Only a few drugs, such as tigecycline and polymyxins, may be effective against CRKP. Although new sensitive antimicrobial agents for the treatment of CRKP infections, such as ceftazidime-avibactam, have emerged in recent years, they are still ineffective against New Delhi metallo-beta-lactamase (NDM)-producing CRKP.12 Therefore, it is important to identify the risk factors for nosocomial CRKP infections to support the development of effective prevention and treatment measures. In recent years, a number of risk factors for CRKP infections have been identified in retrospective clinical studies. However, the conclusions of these clinical studies have not been entirely consistent. Furthermore, a few studies have focused on the clinical outcomes and predictors of mortality in patients with CRKP infections in China.10,13 More systematic studies about nosocomial CRKP infections are needed to facilitate the development of appropriate methods of control. Here, we conducted a case-control study to identify the risk factors, mortality and predictors of mortality.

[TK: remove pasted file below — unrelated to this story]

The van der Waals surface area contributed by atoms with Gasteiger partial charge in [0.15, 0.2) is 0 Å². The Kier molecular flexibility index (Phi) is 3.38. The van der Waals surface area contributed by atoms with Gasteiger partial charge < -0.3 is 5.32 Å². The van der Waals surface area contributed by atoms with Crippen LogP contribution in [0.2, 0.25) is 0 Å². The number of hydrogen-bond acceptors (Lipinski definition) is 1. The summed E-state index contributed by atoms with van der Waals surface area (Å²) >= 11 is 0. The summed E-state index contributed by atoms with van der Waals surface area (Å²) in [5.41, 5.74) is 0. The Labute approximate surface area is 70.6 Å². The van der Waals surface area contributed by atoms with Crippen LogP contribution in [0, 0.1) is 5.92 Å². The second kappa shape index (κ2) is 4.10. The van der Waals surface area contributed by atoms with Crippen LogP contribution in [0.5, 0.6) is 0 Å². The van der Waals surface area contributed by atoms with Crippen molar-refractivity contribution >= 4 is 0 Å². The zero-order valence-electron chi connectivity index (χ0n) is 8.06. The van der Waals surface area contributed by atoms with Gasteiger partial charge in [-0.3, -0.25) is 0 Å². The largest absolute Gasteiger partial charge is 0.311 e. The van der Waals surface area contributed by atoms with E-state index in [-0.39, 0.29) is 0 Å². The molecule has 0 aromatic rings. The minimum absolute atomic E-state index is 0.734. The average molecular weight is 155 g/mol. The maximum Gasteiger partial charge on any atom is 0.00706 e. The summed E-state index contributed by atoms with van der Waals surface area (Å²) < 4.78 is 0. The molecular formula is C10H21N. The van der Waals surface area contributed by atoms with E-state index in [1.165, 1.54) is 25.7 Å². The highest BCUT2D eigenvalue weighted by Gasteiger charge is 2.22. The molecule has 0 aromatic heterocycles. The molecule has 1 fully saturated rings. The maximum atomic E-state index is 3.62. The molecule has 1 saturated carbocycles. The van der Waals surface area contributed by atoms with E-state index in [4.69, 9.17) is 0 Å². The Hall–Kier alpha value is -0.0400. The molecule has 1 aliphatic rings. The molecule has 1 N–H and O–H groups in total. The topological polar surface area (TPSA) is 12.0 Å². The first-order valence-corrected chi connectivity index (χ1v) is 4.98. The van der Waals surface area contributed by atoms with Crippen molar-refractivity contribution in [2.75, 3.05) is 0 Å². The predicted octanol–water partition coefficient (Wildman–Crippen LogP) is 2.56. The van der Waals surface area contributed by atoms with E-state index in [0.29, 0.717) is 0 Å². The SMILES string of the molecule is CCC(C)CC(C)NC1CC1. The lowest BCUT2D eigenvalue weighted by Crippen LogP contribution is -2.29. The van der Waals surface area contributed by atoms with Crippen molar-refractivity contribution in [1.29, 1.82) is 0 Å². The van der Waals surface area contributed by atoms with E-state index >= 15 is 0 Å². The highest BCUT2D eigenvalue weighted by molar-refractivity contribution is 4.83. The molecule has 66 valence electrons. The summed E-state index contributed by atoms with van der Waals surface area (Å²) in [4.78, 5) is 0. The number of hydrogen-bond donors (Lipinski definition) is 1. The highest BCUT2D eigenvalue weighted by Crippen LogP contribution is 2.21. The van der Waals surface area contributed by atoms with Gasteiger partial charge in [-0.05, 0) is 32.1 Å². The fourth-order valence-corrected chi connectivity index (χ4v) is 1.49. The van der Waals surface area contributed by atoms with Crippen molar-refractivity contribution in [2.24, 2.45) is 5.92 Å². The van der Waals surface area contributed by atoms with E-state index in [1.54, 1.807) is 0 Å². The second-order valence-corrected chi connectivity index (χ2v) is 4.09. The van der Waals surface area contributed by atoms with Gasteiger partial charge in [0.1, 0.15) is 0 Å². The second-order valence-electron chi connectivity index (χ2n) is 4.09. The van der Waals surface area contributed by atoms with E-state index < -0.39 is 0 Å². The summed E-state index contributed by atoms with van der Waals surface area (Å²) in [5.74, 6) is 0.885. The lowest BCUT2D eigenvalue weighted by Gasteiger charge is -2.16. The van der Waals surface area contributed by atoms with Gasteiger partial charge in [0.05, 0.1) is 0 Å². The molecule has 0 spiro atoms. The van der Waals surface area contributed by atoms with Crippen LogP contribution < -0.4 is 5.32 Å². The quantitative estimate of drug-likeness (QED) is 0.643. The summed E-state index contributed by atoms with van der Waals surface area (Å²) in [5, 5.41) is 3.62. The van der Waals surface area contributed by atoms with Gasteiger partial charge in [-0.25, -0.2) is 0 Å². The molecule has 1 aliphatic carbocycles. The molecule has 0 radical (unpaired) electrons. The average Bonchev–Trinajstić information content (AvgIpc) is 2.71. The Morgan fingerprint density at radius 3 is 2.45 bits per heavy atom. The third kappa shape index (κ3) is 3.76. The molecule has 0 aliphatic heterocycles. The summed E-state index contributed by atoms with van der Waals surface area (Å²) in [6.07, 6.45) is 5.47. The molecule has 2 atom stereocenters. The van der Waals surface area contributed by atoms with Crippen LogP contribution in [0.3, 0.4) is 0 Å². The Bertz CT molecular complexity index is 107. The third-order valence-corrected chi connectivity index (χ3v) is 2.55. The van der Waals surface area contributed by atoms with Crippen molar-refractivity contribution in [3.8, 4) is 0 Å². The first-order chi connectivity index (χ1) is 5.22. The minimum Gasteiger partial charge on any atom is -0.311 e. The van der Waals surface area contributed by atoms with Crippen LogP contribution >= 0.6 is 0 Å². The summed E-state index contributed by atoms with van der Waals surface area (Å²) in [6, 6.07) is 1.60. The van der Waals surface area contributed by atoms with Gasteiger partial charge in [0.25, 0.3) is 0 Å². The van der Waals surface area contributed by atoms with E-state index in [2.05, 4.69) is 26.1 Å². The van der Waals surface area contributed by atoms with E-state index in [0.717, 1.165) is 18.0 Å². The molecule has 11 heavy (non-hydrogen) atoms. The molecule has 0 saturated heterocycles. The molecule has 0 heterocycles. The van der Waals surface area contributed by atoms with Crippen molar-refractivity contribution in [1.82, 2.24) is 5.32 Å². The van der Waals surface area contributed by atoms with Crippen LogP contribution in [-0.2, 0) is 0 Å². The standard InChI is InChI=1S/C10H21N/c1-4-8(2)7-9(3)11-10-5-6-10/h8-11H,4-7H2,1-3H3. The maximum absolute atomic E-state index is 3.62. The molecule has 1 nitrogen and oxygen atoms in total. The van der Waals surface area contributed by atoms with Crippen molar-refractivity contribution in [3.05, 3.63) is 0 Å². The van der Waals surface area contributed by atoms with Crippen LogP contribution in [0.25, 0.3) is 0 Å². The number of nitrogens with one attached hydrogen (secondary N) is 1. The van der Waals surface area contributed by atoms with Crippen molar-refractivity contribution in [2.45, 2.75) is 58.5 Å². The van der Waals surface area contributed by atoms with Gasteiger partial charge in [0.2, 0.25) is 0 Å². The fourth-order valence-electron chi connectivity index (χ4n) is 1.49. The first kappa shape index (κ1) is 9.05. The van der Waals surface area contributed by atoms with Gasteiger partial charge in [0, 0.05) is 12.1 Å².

Patients and Methods

Ethics Statement

This study was approved by the Ethics Committee of Beijing Tsinghua Changguang Hospital with approval number 20357-0-01 and adhered to the principles of the Declaration of Helsinki. This was a retrospective study, and the privacy of the involved subjects was not affected. Therefore, the need to obtain written informed consent from the participants was waived.

Study Design and Patient Population

This study was conducted in Beijing Tsinghua Changguang Hospital, a 1000-bed tertiary-care hospital with approximately 35,000 hospital admissions per year. CRKP in this study was defined as either meropenem- or imipenem-resistant according to the minimum inhibitory concentration (MIC) cut-off values established by the Clinical and Laboratory Standards Institute (CLSI).14

A case–control study was conducted to assess the risk factors for CRKP infections and the clinical outcomes. Patients diagnosed with CRKP infections for the first time between January 2016 and December 2018 were identified from the database, and those from whom strains were isolated within the first 48 h after admission were excluded. For each patient with a CRKP infection, we selected a matched control patient from the pool of patients with CSKP infections. The CSKP group was selected from the source population admitted to the same ward during the same time period (within 30 days).